Speech Therapy Alternative

When we first started on our journey toward helping Damion find his voice, he was just a little over age 2. He had regressed to using less than 5 words and even the words that he used were more like basic sounds that we knew but no one else would (i.e., “ga” for good). It wasn’t long before we tried our hand at Speech and Language therapy. Once we jumped through all the testing and referral hoops, we were set to start sessions at our local hospital.

Using our local hospital (looking back not the best place to start) but either way we dove in. We were set up for 30 minutes sessions once per week. I’d never done therapy so I wasn’t sure what to expect. A very nice young girl walked us back to a room which had plenty of toy options. Damion was all over the place. We spent half the session just getting him somewhat calmed down. Once we got him settled, she worked on trying to make him say “bubble”. She would say bubble, and he would pay no attention. She would emphasize saying bubble, he would pay no attention. She would blow a bubble, and say bubble. He would look at the bubble and pay no attention to her. We did essentially this same thing for 6 weeks’ worth of sessions, before I threw in the towel. This was not worth my time, it sure wasn’t worth paying over $100 per session. I was discouraged to say the least.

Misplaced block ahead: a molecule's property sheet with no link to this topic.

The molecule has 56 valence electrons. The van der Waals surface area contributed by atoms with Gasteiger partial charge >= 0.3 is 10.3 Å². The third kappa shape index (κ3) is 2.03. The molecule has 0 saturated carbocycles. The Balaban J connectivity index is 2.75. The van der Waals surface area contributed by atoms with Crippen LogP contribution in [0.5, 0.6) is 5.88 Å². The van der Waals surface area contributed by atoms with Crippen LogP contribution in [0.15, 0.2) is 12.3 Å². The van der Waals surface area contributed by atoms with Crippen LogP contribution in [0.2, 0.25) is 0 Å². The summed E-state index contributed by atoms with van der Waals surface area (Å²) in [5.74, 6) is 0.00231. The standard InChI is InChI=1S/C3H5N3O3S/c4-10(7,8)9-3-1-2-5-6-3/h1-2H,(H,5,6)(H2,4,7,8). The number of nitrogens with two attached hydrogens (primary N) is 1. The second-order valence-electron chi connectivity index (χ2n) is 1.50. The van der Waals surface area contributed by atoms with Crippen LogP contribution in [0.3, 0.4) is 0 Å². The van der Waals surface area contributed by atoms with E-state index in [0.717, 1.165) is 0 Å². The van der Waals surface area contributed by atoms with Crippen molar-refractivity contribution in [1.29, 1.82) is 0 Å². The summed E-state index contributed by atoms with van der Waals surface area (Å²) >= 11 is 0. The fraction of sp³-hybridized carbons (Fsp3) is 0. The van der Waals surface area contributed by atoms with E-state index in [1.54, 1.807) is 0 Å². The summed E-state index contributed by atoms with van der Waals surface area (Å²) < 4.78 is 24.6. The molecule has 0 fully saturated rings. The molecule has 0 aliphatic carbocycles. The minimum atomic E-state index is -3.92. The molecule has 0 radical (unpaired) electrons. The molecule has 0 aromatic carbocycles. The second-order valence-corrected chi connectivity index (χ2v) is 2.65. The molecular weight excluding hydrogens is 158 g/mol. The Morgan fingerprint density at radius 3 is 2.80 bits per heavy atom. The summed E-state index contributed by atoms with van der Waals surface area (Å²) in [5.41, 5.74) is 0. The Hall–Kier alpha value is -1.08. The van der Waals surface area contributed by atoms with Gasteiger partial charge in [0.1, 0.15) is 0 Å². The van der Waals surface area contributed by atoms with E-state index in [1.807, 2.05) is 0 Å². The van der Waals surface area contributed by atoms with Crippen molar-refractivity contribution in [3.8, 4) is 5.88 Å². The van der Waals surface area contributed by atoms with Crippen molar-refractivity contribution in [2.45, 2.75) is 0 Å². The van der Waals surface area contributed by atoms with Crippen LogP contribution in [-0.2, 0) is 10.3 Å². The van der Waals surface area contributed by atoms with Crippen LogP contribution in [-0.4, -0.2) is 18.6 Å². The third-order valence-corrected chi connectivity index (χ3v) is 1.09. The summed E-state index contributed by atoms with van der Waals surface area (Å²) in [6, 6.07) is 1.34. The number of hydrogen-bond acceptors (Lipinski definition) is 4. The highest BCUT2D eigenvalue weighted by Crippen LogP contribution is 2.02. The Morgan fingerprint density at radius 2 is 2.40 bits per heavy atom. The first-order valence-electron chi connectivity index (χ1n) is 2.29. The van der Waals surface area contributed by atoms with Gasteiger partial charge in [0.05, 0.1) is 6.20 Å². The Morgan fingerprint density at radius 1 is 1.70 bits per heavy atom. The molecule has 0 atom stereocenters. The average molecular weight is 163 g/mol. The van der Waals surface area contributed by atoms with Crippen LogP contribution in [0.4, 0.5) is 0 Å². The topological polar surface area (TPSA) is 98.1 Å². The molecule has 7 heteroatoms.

I talked to my county rep that was providing us play project at the time and she agreed that speech therapy services would likely be more beneficial later on. We were beginners on play project at that time as well but she explained that this play project would help build engagement, and once he reached a higher level, speech services would be far more productive. (For more details on Play Project click here). I agreed, but still wanted a way to try and help promote speech as much as I could at home, and that is when my mother-in-law mentioned Gemiini to me.

She had seen an ad about it on Facebook or something. I’m always a bit skeptical of ads like those but checking out the site it looked promising. Gemiini was basically an online speech therapy service that was made to help keep the engagement of little ones on the spectrum. Definity something that looked like it at least deserved a try. So, I signed up. At that time, it was about $100 a month which sounds like a lot but anyone who has ever ponied up the money for in person therapies know that is a drop in the bucket. Right now, however it looks like they have a special where you can get it at $59 per month! (Financial aid is also available but I am not sure on all those details).

Sample from Gemiini website